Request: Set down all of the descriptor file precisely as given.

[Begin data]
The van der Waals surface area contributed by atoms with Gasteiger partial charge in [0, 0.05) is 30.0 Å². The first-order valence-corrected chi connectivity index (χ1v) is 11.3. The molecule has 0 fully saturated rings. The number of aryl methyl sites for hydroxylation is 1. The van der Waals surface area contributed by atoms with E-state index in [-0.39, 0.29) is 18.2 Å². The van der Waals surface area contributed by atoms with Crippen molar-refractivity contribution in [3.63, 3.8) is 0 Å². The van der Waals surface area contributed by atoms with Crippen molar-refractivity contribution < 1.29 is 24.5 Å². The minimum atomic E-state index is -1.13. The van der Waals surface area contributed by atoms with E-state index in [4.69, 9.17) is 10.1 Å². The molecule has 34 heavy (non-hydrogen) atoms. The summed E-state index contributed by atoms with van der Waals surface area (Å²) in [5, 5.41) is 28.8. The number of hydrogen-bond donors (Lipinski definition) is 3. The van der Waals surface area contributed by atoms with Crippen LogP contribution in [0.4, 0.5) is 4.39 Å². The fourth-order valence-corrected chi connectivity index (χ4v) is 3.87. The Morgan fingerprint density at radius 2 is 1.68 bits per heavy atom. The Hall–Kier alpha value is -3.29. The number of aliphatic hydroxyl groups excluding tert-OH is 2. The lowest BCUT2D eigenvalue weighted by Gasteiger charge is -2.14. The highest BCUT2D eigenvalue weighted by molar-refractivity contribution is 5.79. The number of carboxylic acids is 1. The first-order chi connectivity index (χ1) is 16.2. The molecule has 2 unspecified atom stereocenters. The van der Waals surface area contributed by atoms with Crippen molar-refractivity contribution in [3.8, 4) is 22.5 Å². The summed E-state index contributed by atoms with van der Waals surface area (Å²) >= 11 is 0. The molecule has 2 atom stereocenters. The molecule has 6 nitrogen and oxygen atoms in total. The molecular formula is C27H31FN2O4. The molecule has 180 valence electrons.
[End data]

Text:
The van der Waals surface area contributed by atoms with Gasteiger partial charge in [0, 0.05) is 30.0 Å². The first-order valence-corrected chi connectivity index (χ1v) is 11.3. The molecule has 0 fully saturated rings. The number of aryl methyl sites for hydroxylation is 1. The van der Waals surface area contributed by atoms with E-state index in [-0.39, 0.29) is 18.2 Å². The van der Waals surface area contributed by atoms with Crippen molar-refractivity contribution in [3.63, 3.8) is 0 Å². The van der Waals surface area contributed by atoms with Crippen molar-refractivity contribution < 1.29 is 24.5 Å². The minimum atomic E-state index is -1.13. The van der Waals surface area contributed by atoms with E-state index in [4.69, 9.17) is 10.1 Å². The molecule has 34 heavy (non-hydrogen) atoms. The summed E-state index contributed by atoms with van der Waals surface area (Å²) in [5, 5.41) is 28.8. The number of hydrogen-bond donors (Lipinski definition) is 3. The van der Waals surface area contributed by atoms with Crippen LogP contribution in [0.4, 0.5) is 4.39 Å². The fourth-order valence-corrected chi connectivity index (χ4v) is 3.87. The Morgan fingerprint density at radius 2 is 1.68 bits per heavy atom. The Hall–Kier alpha value is -3.29. The number of aliphatic hydroxyl groups excluding tert-OH is 2. The lowest BCUT2D eigenvalue weighted by Gasteiger charge is -2.14. The highest BCUT2D eigenvalue weighted by molar-refractivity contribution is 5.79. The number of carboxylic acids is 1. The first-order chi connectivity index (χ1) is 16.2. The molecule has 2 unspecified atom stereocenters. The van der Waals surface area contributed by atoms with Crippen molar-refractivity contribution in [3.8, 4) is 22.5 Å². The summed E-state index contributed by atoms with van der Waals surface area (Å²) >= 11 is 0. The molecule has 2 atom stereocenters. The molecule has 6 nitrogen and oxygen atoms in total. The molecular formula is C27H31FN2O4. The molecule has 180 valence electrons.